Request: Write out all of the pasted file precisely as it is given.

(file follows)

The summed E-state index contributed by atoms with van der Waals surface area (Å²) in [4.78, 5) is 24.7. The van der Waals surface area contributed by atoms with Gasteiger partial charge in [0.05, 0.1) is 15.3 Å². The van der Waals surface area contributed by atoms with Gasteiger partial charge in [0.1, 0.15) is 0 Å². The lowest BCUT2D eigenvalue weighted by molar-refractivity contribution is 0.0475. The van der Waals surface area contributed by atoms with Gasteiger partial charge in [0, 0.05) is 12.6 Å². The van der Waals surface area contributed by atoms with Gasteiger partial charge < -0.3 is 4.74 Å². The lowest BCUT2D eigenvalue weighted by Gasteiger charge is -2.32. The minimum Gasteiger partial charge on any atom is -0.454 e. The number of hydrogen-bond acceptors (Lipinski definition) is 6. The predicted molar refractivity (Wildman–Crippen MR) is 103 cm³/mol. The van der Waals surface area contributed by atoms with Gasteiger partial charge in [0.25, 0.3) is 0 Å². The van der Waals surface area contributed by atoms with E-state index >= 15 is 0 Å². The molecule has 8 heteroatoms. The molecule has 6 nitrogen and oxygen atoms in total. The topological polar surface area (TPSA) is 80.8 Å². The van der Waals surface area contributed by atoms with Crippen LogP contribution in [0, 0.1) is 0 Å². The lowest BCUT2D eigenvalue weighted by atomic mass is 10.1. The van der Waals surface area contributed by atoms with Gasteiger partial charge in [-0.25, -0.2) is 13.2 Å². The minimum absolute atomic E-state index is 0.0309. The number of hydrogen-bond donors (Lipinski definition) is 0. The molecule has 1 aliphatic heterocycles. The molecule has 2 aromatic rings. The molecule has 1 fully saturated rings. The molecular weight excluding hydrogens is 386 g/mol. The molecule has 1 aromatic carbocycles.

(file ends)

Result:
The summed E-state index contributed by atoms with van der Waals surface area (Å²) in [4.78, 5) is 24.7. The van der Waals surface area contributed by atoms with Gasteiger partial charge in [0.05, 0.1) is 15.3 Å². The van der Waals surface area contributed by atoms with Gasteiger partial charge in [0.1, 0.15) is 0 Å². The lowest BCUT2D eigenvalue weighted by molar-refractivity contribution is 0.0475. The van der Waals surface area contributed by atoms with Gasteiger partial charge in [0, 0.05) is 12.6 Å². The van der Waals surface area contributed by atoms with Gasteiger partial charge < -0.3 is 4.74 Å². The lowest BCUT2D eigenvalue weighted by Gasteiger charge is -2.32. The minimum Gasteiger partial charge on any atom is -0.454 e. The number of hydrogen-bond acceptors (Lipinski definition) is 6. The predicted molar refractivity (Wildman–Crippen MR) is 103 cm³/mol. The van der Waals surface area contributed by atoms with Gasteiger partial charge in [0.25, 0.3) is 0 Å². The van der Waals surface area contributed by atoms with E-state index >= 15 is 0 Å². The molecule has 8 heteroatoms. The molecule has 6 nitrogen and oxygen atoms in total. The topological polar surface area (TPSA) is 80.8 Å². The van der Waals surface area contributed by atoms with Crippen LogP contribution in [0, 0.1) is 0 Å². The lowest BCUT2D eigenvalue weighted by atomic mass is 10.1. The van der Waals surface area contributed by atoms with Gasteiger partial charge in [-0.25, -0.2) is 13.2 Å². The minimum absolute atomic E-state index is 0.0309. The number of hydrogen-bond donors (Lipinski definition) is 0. The molecule has 1 aliphatic heterocycles. The molecule has 2 aromatic rings. The molecule has 1 fully saturated rings. The molecular weight excluding hydrogens is 386 g/mol. The molecule has 1 aromatic carbocycles.